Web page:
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Reviews » DVD Video Reviews » Frances
Frances
Starz / Anchor Bay // R // February 19, 2002
List Price: $19.98 [Buy now and save at Amazon]
Review by Holly E. Ordway | posted April 20, 2002 | E-mail the Author
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Frances Farmer. It's a name that I had not heard of before watching this film, which is based on her true story... and I have to admit that after watching Frances, I'm still unclear as to why she merited a feature film. Jessica Lange does her best to bring the role to life, and certainly she does present the character of Frances with remarkable energy and vividness, but nonetheless the film never quite gets off the ground.

The film tells the story of a large part of Frances Farmer's life, starting with her as a teenager in the Depression era. After touching on her ignition of controversy with a "shocking" high school essay, the film follows her through the beginnings of an acting career which soon spirals down into depression, rebellion, scandal, and madness.

But fundamentally Frances never comes across as a sympathetic character. It's difficult to care about the trouble that a character is in when it's glaringly evident that the trouble is mainly of her own making. In retrospect, I can see some of what the film was trying to say, about the way that Frances' difficulties had to do with her relationship with authoritarian figures. Toward the middle of the film, we see that her rebellious spirit leads her to confront authority when compliance is what is more expedient, yet she rejects the expedient solution, preferring to "be herself" even when it lands her in trouble. I think that many viewers will be able to identify with this impulse to a certain degree at least; who hasn't felt the desire to break social conventions at one time or another? This is likely the core of what the film is intending to convey; but the film doesn't really build on it in any convincing way.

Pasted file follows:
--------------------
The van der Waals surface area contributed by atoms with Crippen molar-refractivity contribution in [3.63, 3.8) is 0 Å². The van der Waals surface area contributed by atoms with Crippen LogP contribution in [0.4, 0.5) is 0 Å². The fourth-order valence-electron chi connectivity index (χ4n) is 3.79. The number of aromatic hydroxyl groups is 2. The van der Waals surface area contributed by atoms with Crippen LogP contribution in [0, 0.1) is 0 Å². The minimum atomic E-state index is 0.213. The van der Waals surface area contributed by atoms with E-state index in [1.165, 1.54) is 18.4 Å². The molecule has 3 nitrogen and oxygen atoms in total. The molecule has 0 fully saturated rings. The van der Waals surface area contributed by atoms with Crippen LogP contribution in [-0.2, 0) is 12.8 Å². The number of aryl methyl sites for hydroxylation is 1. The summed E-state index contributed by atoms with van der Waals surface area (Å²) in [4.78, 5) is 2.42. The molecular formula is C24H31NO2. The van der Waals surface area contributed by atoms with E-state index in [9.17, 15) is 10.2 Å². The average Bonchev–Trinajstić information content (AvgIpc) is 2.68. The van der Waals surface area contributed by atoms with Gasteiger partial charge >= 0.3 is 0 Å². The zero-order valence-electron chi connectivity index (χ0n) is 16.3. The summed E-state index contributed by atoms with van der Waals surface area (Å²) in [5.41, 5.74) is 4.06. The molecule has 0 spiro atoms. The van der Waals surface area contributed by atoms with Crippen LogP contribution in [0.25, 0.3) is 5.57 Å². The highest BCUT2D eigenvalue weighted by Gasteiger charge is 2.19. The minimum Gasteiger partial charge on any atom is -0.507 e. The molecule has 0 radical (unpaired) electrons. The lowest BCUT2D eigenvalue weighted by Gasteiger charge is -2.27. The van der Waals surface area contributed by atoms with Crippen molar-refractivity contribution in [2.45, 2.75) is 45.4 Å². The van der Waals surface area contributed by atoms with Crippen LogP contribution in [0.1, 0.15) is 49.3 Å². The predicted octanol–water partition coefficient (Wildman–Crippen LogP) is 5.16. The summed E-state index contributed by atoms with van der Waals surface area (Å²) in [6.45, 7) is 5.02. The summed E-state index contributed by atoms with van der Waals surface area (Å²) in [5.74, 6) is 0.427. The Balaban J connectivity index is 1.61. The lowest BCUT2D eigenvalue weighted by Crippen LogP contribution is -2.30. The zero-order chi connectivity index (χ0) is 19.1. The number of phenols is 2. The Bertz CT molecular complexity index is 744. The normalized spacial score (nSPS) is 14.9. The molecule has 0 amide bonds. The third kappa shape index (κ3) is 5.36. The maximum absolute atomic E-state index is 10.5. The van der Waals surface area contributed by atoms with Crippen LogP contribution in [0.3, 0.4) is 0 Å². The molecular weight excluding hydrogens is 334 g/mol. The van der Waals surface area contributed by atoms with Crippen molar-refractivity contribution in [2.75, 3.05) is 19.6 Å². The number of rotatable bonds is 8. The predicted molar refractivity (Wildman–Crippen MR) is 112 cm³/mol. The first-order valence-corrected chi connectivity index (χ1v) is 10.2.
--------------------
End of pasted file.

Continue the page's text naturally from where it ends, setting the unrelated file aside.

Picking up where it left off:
It doesn't help matters that the pacing of the film is awkward from the start. After starting with Frances as a high school student, the film jumps along in large leaps to a point later in her life and career. This makes it hard to settle into the story, because just as we start getting a sense of who Frances is and what's going on, we're pulled ahead and given a whole new set of circumstances. In this sense, Frances is a film that tries to do a bit too much: instead of taking a deep look at a slice of Frances' life, the film tries to show it all, and doesn't manage it.

Video

Frances looks so-so; it's a twenty-year-old film that doesn't seem to have been cleaned up to speak of for the DVD transfer. There are flaws in the print, as well as a generous amount of noise. It also shows definite edge enhancement, and the contrast in darker scenes leaves something to be desired. All in all, it's not a terrible transfer, and it is anamorphically enhanced, which is certainly a nice boost. But it could have been a lot better; as is, it doesn't look particularly clean.

Audio

The Dolby 2.0 track conveys the dialogue adequately, but no more than that. The sound in general is fairly flat, with the dialogue slightly muffled on a few occasions.

Extras

If you do find Frances to be an enjoyable film, the DVD edition does offer a reasonable serving of special features to top it off. There's an audio commentary track with director Graeme Clifford, and a thirty-minute featurette entitled "A Hollywood Life: Remembering Frances." We also get the typical minor DVD extras: cast biographies and a trailer.

Final thoughts

Frances is a movie that never seems to have much of a point. It would seem to me that a film made about someone's life would be made about someone who had a life worth telling, but somehow that essential core of Frances Farmer's life never makes it on screen. Jessica Lange makes a valiant try, but the result is simply not particularly worth watching.
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